The Complaint alleges that current and previous directors violated their fiduciary duties by forcing the government into extensive litigation even though the directors knew the government’s allegations were “grounded in fact.” According to the Complaint, “[r]ather than attempt to settle all claims at that time by the institution of appropriate corporate therapeutics and the paying of what would have been a small fine, the board insisted on digging in and litigating the matter extensively.” By litigating the case, the Complaint contends, Oracle drove up the ultimate settlement price, harming taxpayers and shareholders alike.
The underlying settlement, announced in October, resolved a lawsuit brought by a former Oracle employee, claiming Oracle induced the General Services Administration to buy $1.08 billion in software from 1998 to 2006 by falsely promising the same discounts offered to favored commercial customers. The payout was the largest ever obtained by the GSA under the False Claims Act.
Weinrib said in his Complaint that he initially asked the company to investigate his claims in September 2010. However, board members “surreptitiously” abandoned an investigation and instead focused on negotiating a settlement with shareholders who had filed similar complaints in federal court in San Francisco. According to Weinrib, Oracle is attempting to “derail any inquiry into the wrongful acts.” Weinrib is seeking unspecified damages on behalf of the company.
Posted by Amy Markopoulos and Kristin Koehler
A recent ruling in the District of Arizona serves as a reminder to defense counsel that they should be sensitive to the possibility that relators are relying on stolen privileged documents to support their claims. Should a company suspect that a relator’s case is founded on privileged documents, the company should act quickly to move for return of the privileged documents. The consequences for relator or his counsel for failing to appropriately handle privileged documents can be serious.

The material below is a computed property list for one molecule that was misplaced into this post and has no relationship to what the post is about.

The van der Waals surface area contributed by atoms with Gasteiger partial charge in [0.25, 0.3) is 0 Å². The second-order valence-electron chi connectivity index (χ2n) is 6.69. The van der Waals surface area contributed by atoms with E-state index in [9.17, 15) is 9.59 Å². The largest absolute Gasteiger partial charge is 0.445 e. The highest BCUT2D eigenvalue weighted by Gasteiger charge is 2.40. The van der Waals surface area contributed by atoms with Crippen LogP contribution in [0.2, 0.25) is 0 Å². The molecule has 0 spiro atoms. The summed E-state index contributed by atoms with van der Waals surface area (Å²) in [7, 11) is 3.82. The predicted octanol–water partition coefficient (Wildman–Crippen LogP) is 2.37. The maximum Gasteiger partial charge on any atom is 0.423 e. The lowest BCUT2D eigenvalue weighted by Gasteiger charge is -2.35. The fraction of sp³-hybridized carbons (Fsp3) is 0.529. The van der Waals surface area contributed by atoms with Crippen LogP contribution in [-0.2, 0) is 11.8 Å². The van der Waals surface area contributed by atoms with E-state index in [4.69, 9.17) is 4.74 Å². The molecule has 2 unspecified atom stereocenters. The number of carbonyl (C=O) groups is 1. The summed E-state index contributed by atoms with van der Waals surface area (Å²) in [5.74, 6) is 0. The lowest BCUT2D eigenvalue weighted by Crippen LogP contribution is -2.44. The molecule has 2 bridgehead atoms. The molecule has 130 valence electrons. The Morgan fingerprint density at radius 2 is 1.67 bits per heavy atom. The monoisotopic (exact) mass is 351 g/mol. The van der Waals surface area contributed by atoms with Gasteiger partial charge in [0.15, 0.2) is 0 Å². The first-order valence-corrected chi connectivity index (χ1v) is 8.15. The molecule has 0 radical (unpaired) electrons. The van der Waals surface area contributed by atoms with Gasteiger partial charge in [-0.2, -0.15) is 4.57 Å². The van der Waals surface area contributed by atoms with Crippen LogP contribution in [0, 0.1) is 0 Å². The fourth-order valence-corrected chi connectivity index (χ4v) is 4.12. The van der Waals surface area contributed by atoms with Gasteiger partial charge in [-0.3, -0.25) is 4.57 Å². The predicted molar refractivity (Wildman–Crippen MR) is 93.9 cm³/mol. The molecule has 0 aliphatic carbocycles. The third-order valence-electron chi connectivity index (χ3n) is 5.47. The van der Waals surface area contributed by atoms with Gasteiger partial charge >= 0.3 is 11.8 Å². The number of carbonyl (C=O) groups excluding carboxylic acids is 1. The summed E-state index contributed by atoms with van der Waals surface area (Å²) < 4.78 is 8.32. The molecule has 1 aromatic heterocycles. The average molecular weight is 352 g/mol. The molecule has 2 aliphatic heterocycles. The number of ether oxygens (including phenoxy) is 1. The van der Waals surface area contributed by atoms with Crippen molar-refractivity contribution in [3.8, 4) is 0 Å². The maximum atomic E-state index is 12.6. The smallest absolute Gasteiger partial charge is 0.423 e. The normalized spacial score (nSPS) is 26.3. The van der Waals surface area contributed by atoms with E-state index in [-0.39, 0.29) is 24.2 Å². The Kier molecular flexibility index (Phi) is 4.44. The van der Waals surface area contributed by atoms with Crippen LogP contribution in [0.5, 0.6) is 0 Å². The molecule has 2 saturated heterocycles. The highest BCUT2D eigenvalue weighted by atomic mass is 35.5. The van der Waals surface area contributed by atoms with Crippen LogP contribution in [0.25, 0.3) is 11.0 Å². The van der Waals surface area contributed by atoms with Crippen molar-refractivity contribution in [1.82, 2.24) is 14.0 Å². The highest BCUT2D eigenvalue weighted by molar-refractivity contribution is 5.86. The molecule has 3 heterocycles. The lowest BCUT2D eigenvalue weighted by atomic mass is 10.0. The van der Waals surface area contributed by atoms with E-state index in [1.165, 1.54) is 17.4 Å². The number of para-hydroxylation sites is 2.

In Frazier v. IASIS Healthcare Corporation, No. 2:05-cv-00766 (D. Ariz. 2012), IASIS Healthcare and Relator’s counsel had engaged in a 4-year battle regarding the return of certain privileged documents that Relator had stolen when he left IASIS in 2004. The relator, Jerre Frazier, had sent these privileged documents to his lawyers, who kept most of the documents in a sealed box. Despite bearing the title “Legal Memo,” relator’s counsel did not seek the court’s opinion as to whether these documents were privileged, and “appeared to play dumb” and feigned ignorance about the documents’ location when IASIS asked for their return. As a result, IASIS moved for the return of the documents and for sanctions against Relator’s counsel.
Relator’s counsel will pay IASIS $1.4 million, representing the amount of legal fees incurred by litigating this specific issue. Counsel is also barred from representing the Relator or any other plaintiff adverse to IASIS.
Serious issues can arise for counsel when relators steal documents – defense counsel needs to be prepared to file a motion should this occur, and relator’s counsel must be careful to appropriately handle privileged documents if relator turns them over.
IASIS and Frazier settled the case in November, six years after Frazier had initially brought his complaint. The government had declined to intervene in this matter.